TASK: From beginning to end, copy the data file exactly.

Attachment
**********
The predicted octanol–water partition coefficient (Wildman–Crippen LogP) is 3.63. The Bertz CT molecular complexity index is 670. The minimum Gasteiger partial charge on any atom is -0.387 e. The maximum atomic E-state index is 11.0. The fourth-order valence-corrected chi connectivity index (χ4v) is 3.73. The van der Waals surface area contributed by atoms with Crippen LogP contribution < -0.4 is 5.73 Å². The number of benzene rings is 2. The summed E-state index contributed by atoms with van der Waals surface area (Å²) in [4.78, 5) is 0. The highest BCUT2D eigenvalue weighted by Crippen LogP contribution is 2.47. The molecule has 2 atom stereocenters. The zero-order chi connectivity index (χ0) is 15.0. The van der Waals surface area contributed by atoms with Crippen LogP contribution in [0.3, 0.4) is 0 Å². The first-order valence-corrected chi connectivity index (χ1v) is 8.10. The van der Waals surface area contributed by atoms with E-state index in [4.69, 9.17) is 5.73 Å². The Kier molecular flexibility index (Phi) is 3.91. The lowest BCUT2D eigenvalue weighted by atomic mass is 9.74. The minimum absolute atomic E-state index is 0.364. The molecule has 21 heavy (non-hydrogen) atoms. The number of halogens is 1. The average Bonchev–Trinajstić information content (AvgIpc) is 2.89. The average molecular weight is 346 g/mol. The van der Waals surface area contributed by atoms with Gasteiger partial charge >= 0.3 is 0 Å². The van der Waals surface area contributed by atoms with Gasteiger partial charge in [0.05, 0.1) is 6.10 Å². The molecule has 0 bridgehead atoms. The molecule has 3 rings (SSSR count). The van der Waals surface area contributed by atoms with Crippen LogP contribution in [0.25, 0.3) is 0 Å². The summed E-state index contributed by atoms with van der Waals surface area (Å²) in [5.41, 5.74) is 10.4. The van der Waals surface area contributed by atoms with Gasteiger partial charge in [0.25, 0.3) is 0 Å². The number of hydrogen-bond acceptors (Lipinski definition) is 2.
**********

The predicted octanol–water partition coefficient (Wildman–Crippen LogP) is 3.63. The Bertz CT molecular complexity index is 670. The minimum Gasteiger partial charge on any atom is -0.387 e. The maximum atomic E-state index is 11.0. The fourth-order valence-corrected chi connectivity index (χ4v) is 3.73. The van der Waals surface area contributed by atoms with Crippen LogP contribution < -0.4 is 5.73 Å². The number of benzene rings is 2. The summed E-state index contributed by atoms with van der Waals surface area (Å²) in [4.78, 5) is 0. The highest BCUT2D eigenvalue weighted by Crippen LogP contribution is 2.47. The molecule has 2 atom stereocenters. The zero-order chi connectivity index (χ0) is 15.0. The van der Waals surface area contributed by atoms with Crippen LogP contribution in [0.3, 0.4) is 0 Å². The first-order valence-corrected chi connectivity index (χ1v) is 8.10. The van der Waals surface area contributed by atoms with E-state index in [4.69, 9.17) is 5.73 Å². The Kier molecular flexibility index (Phi) is 3.91. The lowest BCUT2D eigenvalue weighted by atomic mass is 9.74. The minimum absolute atomic E-state index is 0.364. The molecule has 21 heavy (non-hydrogen) atoms. The number of halogens is 1. The average Bonchev–Trinajstić information content (AvgIpc) is 2.89. The average molecular weight is 346 g/mol. The van der Waals surface area contributed by atoms with Gasteiger partial charge >= 0.3 is 0 Å². The van der Waals surface area contributed by atoms with Gasteiger partial charge in [0.05, 0.1) is 6.10 Å². The molecule has 0 bridgehead atoms. The molecule has 3 rings (SSSR count). The van der Waals surface area contributed by atoms with Crippen LogP contribution in [0.25, 0.3) is 0 Å². The summed E-state index contributed by atoms with van der Waals surface area (Å²) in [5.41, 5.74) is 10.4. The van der Waals surface area contributed by atoms with Gasteiger partial charge in [0.25, 0.3) is 0 Å². The number of hydrogen-bond acceptors (Lipinski definition) is 2.